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Comics (sometimes spelled comix) are combinations of words and images into a printed or electronic medium for telling stories. They are typically printed on paper, with the most common formats being newspaper strips, magazine-format comic books, and larger bound volumes called graphic novels.

Comics are thought by some to be an art form, also known as sequential art, although whether they are an art form or are merely a medium in which sequential art is practised is still a matter of debate amongst creators, scholars and readers.


Outside the United States comics are known by various established/well known terms such as Manga (Japan), Bandes dessinée (French speaking countries), Manhwa (Korea), Fumetti (Italy), Tebeo/Historieta (Spanish speaking countries) and Manhua (China).

  • Manga (漫画; also known as Amerimanga or Global manga) is a term usually used outside Japan that refers specifically to Japanese comics. Manga developed from a mixture of ukiyo-e and foreign styles of drawing, and took its current form shortly after World War II. It is usually printed in black and white, except for the covers and sometimes the first few pages. Manga published by amateurs and amateur groups is known as Dōjinshi.


  • Comic book (also known as Comicbook and Comic magazine) - A publication that consists of comic art in the form of sequential juxtaposed panels that represent individual scenes.
  • Graphic novel - A compilation or collections o multiple comic books into a bound format. Also used to describe stand-alone comic works and stories.
  • Newspaper comic strip (also known as Comic strip) - A newspaper comic strip that consists of a sequence of drawings arranged in interrelated panels to display brief humor or form a narrative. Originally a printed medium only, some are displayed on the web-based form of the publication.
  • Webcomic - A digital version of a comic strip whose distribution is through the Internet.
  • Editorial cartoon (also known as a Political cartoon) - An illustration containing a commentary that usually relates to current events or personalities.
  • Gag cartoon (also known as a Single-panel cartoon, Panel cartoon or Gag panel) - An one panel cartoon, usually including a hand-lettered or typeset caption beneath the drawing.
  • Webtoon - A webcomic format where each episode is published on one long, vertical strip, making use of an infinite canvas rather than multiple pages so that it is easier to read on a smartphone or computer.

Comics and furry[edit]

Large publishers, with their vested interest in existing titles, have historically been reluctant to publish new titles involving furries and funny animals, but there have been two major exceptions. One was DC Comics' Captain Carrot and His Amazing Zoo Crew!, and the other was Peter Porker, the Spectacular Spider-Ham, published by Star Comics, subsidiary of Marvel. Both of these were parodies of existing genres and titles. Archie Comics' Sonic the Hedgehog and Antarctic Press's Gold Digger perhaps come closest to being mainstream furry titles, though classifying them as 'furry' is debatable. Most other furry-friendly titles have been published independently with relatively small print runs. The furry fandom itself was established partly around the publication of titles such as Omaha the Cat Dancer, Albedo Anthropomorphics, and Equine the Uncivilized.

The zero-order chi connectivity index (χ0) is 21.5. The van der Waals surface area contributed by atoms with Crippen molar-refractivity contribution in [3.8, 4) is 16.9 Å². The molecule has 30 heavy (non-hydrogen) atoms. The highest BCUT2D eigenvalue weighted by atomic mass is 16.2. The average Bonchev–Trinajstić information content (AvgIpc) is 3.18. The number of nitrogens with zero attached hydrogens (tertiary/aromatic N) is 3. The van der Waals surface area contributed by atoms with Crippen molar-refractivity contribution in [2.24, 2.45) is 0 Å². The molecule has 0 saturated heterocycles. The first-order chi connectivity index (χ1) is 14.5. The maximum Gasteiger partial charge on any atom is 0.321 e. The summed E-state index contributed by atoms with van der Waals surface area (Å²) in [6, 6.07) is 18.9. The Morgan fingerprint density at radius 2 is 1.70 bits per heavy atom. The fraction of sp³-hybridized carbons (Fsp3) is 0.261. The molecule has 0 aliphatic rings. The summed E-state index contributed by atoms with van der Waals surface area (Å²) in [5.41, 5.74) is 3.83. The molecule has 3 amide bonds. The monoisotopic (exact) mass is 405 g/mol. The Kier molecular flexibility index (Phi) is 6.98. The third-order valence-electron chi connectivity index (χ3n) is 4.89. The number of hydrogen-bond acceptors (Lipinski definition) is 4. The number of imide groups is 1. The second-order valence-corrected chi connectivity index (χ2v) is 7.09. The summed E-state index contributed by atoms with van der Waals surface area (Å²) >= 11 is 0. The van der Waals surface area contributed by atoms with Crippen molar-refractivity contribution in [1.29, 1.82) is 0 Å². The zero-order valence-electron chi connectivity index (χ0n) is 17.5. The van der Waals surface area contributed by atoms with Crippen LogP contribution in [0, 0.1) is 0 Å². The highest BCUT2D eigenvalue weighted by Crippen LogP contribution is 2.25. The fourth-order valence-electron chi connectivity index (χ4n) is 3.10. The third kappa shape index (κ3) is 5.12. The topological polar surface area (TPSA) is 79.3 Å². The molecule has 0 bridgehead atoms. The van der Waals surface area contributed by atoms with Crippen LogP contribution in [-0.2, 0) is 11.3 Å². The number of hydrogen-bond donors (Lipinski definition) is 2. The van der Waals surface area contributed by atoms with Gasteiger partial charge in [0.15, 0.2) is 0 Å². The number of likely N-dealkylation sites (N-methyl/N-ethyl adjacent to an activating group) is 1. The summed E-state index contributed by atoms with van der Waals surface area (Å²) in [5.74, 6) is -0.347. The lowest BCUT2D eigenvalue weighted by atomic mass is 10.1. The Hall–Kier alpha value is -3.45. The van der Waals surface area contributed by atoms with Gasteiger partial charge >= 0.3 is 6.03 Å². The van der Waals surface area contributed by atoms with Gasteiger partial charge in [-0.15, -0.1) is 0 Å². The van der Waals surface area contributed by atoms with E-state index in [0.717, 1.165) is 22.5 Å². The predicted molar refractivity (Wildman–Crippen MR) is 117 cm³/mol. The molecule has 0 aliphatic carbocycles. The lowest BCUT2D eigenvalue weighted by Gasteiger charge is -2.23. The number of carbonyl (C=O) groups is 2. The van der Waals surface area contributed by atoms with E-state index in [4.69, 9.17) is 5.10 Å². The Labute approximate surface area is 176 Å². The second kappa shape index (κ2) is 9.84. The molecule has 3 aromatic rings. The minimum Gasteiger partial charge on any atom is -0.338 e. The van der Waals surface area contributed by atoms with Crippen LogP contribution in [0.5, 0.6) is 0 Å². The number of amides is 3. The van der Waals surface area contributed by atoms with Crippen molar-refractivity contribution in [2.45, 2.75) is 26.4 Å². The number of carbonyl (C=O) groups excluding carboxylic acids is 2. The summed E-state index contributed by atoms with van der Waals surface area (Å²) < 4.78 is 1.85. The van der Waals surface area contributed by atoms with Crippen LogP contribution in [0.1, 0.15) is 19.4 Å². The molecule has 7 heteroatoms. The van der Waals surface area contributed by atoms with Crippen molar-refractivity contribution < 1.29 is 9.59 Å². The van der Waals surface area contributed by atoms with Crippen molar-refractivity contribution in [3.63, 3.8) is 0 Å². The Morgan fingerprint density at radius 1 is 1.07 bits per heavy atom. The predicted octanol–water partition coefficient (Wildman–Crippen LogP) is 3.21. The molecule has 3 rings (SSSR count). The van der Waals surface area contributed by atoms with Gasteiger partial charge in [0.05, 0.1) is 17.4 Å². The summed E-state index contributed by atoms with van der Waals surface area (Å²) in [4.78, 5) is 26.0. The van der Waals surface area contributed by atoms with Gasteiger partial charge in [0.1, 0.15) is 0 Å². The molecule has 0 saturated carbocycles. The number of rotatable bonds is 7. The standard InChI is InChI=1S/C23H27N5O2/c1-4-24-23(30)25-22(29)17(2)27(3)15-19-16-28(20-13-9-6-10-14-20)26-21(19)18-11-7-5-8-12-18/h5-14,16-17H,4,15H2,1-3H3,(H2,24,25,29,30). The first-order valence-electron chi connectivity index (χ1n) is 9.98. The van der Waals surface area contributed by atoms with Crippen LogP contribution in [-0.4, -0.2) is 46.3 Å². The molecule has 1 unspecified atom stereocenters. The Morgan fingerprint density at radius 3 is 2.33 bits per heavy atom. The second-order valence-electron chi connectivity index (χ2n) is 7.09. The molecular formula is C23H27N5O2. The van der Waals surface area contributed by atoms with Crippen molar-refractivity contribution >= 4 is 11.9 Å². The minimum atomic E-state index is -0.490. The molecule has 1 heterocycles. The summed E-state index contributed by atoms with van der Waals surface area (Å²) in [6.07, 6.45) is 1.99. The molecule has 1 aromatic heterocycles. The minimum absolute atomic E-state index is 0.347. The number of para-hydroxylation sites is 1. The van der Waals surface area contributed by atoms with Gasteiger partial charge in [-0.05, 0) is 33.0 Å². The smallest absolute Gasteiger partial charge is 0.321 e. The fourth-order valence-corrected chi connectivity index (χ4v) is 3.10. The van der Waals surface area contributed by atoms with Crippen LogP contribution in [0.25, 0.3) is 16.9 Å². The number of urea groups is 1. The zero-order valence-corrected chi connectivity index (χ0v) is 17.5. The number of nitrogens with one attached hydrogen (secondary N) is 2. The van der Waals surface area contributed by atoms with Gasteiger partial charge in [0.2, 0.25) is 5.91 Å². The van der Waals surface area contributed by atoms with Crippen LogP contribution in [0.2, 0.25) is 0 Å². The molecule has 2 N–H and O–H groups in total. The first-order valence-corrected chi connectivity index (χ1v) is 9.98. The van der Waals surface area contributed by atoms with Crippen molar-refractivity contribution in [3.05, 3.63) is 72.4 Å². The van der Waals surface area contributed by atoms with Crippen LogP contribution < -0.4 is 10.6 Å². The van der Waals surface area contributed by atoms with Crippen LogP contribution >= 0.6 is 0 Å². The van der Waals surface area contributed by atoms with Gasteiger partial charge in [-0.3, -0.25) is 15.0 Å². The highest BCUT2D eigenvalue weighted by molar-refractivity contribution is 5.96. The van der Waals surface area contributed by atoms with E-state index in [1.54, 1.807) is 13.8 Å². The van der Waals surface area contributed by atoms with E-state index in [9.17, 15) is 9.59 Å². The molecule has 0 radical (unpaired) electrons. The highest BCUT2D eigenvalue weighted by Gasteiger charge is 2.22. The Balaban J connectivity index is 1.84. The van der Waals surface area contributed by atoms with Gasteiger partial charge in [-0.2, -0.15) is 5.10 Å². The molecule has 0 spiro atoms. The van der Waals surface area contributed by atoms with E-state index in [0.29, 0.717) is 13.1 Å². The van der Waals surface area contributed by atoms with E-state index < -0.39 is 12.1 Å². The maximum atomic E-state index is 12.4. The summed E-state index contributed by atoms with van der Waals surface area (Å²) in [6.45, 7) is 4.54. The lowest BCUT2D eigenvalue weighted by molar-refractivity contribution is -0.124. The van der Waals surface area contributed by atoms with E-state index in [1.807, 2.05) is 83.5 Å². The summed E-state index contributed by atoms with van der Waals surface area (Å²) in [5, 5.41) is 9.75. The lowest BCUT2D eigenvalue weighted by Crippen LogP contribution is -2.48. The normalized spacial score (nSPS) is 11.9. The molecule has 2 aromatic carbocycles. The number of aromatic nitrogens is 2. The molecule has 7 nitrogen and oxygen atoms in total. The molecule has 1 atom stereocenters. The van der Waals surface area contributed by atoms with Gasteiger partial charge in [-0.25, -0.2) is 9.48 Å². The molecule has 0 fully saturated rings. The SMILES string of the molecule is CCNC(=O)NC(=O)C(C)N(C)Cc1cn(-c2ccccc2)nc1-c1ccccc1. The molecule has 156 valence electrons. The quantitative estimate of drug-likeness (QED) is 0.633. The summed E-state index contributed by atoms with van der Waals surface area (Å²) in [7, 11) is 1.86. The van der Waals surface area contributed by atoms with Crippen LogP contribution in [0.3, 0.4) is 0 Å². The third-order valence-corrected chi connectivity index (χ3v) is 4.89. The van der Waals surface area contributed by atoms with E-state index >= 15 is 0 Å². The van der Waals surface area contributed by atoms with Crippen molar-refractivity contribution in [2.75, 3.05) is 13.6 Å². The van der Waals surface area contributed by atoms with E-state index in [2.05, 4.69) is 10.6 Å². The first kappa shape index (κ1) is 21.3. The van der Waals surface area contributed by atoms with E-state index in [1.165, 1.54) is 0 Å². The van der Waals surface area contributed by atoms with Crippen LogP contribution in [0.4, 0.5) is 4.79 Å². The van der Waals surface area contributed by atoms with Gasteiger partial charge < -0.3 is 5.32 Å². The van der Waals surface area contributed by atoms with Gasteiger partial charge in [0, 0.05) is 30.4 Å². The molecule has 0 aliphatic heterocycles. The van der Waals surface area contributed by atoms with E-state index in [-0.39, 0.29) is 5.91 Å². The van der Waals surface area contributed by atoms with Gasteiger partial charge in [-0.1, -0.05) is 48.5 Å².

Furry comics[edit]

The question on what exactly makes a comic (web or print) a "furry comic" does not have a specific answer.

For some, just having anthropomorphic characters in the comic makes it furry. Others prefer to reserve the "furry" label for those comics where the characters are predominantly anthropomorphic animals, and act as such.

There are many comics that have "furry" characters in a minor role, and/or whose audience is not primarily the furry fandom. For example, Gaming Guardians has "furry" characters, but the primary characters are human, and the webcomic is meant more for the gaming audience.

Also, some creators use anthropomorphic characters as metaphors (as in TwoKinds, where the Keidran and Basitin are metaphors for different human races in real life), or simply as an artistic style (as with Omaha The Cat Dancer and Shanda The Panda - see humans in fursuits).

Some comic creators prefer to avoid the "furry" label entirely, often due to negative connotations (real or perceived) of being associated with furry fandom. Artists creating characters more in the Golden Age mold might call their strip a funny animal comic, while others may refer to the "furry" characters as weres, or simply as fantasy characters.

Amerimanga Anthropomorphic comics include Buster the Amazing Bear, Gold Digger, Inverloch, and Reality Check!

See also[edit]

Wikipedia entries[edit]